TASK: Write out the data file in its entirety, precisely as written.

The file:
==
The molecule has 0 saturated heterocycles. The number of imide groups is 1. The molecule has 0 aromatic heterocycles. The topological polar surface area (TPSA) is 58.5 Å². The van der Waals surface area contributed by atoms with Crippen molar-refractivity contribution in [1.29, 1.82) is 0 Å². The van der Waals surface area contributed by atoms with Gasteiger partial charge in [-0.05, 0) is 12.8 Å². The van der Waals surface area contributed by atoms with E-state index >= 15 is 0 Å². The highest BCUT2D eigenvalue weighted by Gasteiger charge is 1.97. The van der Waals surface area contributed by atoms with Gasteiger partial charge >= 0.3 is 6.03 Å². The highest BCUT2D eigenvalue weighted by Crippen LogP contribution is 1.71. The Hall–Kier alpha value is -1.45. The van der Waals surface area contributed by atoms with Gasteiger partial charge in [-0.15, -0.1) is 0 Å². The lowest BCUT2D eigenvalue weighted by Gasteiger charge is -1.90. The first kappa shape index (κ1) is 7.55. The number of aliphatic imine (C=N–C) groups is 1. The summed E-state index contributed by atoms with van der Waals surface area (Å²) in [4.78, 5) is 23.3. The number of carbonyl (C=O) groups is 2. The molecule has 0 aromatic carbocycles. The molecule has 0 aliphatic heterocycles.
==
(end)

The molecule has 0 saturated heterocycles. The number of imide groups is 1. The molecule has 0 aromatic heterocycles. The topological polar surface area (TPSA) is 58.5 Å². The van der Waals surface area contributed by atoms with Crippen molar-refractivity contribution in [1.29, 1.82) is 0 Å². The van der Waals surface area contributed by atoms with Gasteiger partial charge in [-0.05, 0) is 12.8 Å². The van der Waals surface area contributed by atoms with E-state index >= 15 is 0 Å². The highest BCUT2D eigenvalue weighted by Gasteiger charge is 1.97. The van der Waals surface area contributed by atoms with Gasteiger partial charge >= 0.3 is 6.03 Å². The highest BCUT2D eigenvalue weighted by Crippen LogP contribution is 1.71. The Hall–Kier alpha value is -1.45. The van der Waals surface area contributed by atoms with Gasteiger partial charge in [-0.15, -0.1) is 0 Å². The lowest BCUT2D eigenvalue weighted by Gasteiger charge is -1.90. The first kappa shape index (κ1) is 7.55. The number of aliphatic imine (C=N–C) groups is 1. The summed E-state index contributed by atoms with van der Waals surface area (Å²) in [4.78, 5) is 23.3. The number of carbonyl (C=O) groups is 2. The molecule has 0 aromatic carbocycles. The molecule has 0 aliphatic heterocycles.